Then the thrust kicked in. He felt no acceleration on her person, since he was not touching deck or bulkhead, but the rear bulkhead rushed toward him at the speed of a starship whose main drive just exploded into furious thrust. Normally, safety fields would have caught any crewman freefalling in the midst of emergency acceleration. The pilot had no facial features, but it tilted its ball shaped body in what seemed a sneering posture as its spidery manipulator flicked open the switch to cut power to the safety fields. Nothing but a dozen yards of empty air was there to impede his fall into the mouth of the straight passage leading to the bridge. The mouth was now below him, and the passageway was a well whose bottom he could not see.
But he did not fall down along the axis of the huge bridge. The pilot had not known that one of his four drive tubes, thanks to Athos, was jammed shut and would not fire. Two port tubes roared into action, but only one starboard tube. The portside of the ship accelerated faster, and, as the ship began turning in a great, wide arc, the transparent panels and control boards lining the starboard of the bridge compartment slid into view beneath Athos' toppling body. He was fetched up against the back of a scanner operator's chair, bounced, but drove his claws into the deck. Three long trails of torn metal fallowed him as his fall along the now-vertical deck slowed and slowed. He raised his other hand and threw a punch, lengthening and thickening the claws as he did. The fall stopped.
But the acceleration alarm did not, nor did the gravity pressure on his body. The ship was accelerating at three or four gravities. To Athos, it was as if four men of his weight were riding his back, pulling on his limbs and weighing down his lungs and guts. His breathing came in grasps.
He looked over his shoulder, and saw why the pilot was continuing to pour on the acceleration. This was not a man-sized fighting machine, armored and equipped for battle. It was a metal sphere the size of a bowling ball with spindly limbs designed to flip switches and plug into sockets. The fall of Athos had carried him in a semicircle across the cabin, and he was to one side of the captain's chair, namely, the same side as the pilot's station. The pilot was only a few yards away from him. Lunging distance. The pilot had to keep Athos pinned down until help arrived.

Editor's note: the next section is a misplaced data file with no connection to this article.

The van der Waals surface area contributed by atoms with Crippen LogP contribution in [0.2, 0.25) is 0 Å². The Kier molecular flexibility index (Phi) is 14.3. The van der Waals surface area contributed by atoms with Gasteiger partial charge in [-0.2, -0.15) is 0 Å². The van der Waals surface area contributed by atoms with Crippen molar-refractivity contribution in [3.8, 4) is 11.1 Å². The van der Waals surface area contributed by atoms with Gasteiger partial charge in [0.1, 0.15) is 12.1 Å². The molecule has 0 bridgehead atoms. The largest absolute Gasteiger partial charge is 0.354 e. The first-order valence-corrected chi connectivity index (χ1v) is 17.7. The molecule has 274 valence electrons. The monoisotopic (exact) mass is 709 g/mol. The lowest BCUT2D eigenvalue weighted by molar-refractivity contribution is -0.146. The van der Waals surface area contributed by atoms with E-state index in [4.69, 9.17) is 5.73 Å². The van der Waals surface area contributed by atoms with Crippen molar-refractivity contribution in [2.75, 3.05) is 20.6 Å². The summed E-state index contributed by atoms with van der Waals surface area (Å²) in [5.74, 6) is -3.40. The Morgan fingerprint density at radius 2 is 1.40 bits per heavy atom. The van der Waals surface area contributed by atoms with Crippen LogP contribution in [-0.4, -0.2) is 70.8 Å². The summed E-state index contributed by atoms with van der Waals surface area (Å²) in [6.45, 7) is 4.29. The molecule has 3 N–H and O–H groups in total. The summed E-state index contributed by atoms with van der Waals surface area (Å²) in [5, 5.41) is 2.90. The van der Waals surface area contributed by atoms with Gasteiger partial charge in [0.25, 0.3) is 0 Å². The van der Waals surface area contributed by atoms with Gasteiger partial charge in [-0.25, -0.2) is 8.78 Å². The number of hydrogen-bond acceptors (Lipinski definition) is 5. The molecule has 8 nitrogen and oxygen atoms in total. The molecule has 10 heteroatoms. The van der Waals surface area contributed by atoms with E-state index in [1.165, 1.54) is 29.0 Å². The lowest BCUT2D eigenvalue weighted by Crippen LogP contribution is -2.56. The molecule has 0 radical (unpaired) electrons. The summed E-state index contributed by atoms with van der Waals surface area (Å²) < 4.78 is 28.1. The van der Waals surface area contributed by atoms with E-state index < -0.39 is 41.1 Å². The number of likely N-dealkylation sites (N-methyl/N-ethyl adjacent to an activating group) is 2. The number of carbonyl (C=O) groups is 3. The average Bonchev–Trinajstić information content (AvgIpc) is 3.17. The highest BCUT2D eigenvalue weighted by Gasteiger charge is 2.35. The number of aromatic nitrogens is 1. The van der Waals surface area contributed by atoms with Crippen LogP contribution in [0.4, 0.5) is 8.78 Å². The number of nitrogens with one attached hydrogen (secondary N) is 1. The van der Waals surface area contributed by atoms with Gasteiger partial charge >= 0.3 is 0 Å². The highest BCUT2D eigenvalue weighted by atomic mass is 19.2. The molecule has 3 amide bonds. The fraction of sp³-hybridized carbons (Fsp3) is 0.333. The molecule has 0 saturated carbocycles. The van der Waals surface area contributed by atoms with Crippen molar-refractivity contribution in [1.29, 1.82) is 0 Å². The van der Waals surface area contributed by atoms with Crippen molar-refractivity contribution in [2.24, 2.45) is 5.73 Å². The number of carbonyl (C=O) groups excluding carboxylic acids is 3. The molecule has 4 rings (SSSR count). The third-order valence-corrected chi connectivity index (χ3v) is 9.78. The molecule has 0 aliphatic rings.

Athos grimaced beneath his mask. He doubted help would arrive. All the crew and officer aboard were pinned down just as he was. With a groan, he pulled one hand free of the deck, and plunged it in again. He kicked his boot toes into the deck, creating energy claws jutting from them as he did.
It felt as if his arms and legs were about to be pulled from their sockets. His vision grew dim. His heart had not enough strength, under these gee forces, to pump blood to his brain.
Like a lumberjack climbing down a tree, Athos made his way, movement by painful movement, bathed in sweat, lungs laboring, across the vertical metal deck to the pilot station.
But he did not give up. The pilot, seeing him inching ever closer, now threw the whole ship into a series of lateral accelerations and loops and wild turns. The thousand-foot long pirate warship corkscrewed and spun through empty space like a mad thing. Athos was jerked from side to side, and the deck to which he clung now seemed like a roof above, or a slanted wall tilting this way and that, as the immense gravitational pressure built and built. But he was not dislodged. His progress slowed, but he continued inexorably toward the pilot’s station. But Athos grinned beneath his mask.
Athos could hear the crashing in the distance of men and equipment not properly lashed down, or not cushioned in correctly-functioning compensation fields. Men and equipment were rattling around in the compartments and passageways like dice in a dice cup. If the pilot was hoping for crewmen to come rescue him, there was small chance of that while the ship was rolling and bucking.
The pilot’s robotic brain must have realized this, for as Athos came within arm’s reach of him, the drives fell suddenly silent, and zero gravity returned. The powerful muscles in Athos’ frame, braced against that immense pressure, were taken by surprise, and jerked him forward. His shoulder struck the deck painfully, and he rebounded, sailing in zero gee across the whole of the wheelhouse to strike the canopy. The pilot, meanwhile, wailing and whistling for help, running lights flashing with alarm, had unplugged its ball-shaped body from the board and was bounding lightly across the deck. Its eight many-jointed bug-thin limbs jerked and telescoped like pogo-sticks as it scuttled rapidly toward the mouth of the aft passageway. The little machine was designed to maneuver in zero gee. Athos did not think he could outrun the pilot, and he was unwilling to use his lance pistol when surrounded by the delicate control boards, master nodes, and circuit boxes of the bridge. Instead, with a powerful kick, Athos soared from the canopy toward the First Mate’s station. He did a half-summersault in midair, and absorbed the shock of a sudden halt with his legs striking the acceleration padding of the chair here. He drove his claws into the chair frame to prevent the rebound from sending him back into midair.